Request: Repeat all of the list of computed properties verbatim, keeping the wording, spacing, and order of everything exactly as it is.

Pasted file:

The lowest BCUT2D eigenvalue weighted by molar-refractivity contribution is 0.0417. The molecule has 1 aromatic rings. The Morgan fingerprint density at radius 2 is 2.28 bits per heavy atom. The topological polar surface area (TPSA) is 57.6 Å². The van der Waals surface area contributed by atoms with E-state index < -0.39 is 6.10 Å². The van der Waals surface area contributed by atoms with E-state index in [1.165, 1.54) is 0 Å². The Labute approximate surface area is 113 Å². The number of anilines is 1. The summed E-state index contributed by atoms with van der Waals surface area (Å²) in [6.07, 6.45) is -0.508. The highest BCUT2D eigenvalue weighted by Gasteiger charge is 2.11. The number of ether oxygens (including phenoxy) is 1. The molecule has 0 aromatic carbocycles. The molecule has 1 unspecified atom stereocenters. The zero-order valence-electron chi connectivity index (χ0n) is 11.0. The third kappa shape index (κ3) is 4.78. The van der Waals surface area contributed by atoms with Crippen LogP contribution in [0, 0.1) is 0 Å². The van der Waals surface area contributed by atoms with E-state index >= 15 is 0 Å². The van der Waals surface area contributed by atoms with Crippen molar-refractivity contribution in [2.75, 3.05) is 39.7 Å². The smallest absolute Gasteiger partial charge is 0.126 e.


The lowest BCUT2D eigenvalue weighted by molar-refractivity contribution is 0.0417. The molecule has 1 aromatic rings. The Morgan fingerprint density at radius 2 is 2.28 bits per heavy atom. The topological polar surface area (TPSA) is 57.6 Å². The van der Waals surface area contributed by atoms with E-state index < -0.39 is 6.10 Å². The van der Waals surface area contributed by atoms with E-state index in [1.165, 1.54) is 0 Å². The Labute approximate surface area is 113 Å². The number of anilines is 1. The summed E-state index contributed by atoms with van der Waals surface area (Å²) in [6.07, 6.45) is -0.508. The highest BCUT2D eigenvalue weighted by Gasteiger charge is 2.11. The number of ether oxygens (including phenoxy) is 1. The molecule has 0 aromatic carbocycles. The molecule has 1 unspecified atom stereocenters. The zero-order valence-electron chi connectivity index (χ0n) is 11.0. The third kappa shape index (κ3) is 4.78. The van der Waals surface area contributed by atoms with Crippen LogP contribution in [0, 0.1) is 0 Å². The van der Waals surface area contributed by atoms with E-state index >= 15 is 0 Å². The van der Waals surface area contributed by atoms with Crippen molar-refractivity contribution in [2.75, 3.05) is 39.7 Å². The smallest absolute Gasteiger partial charge is 0.126 e.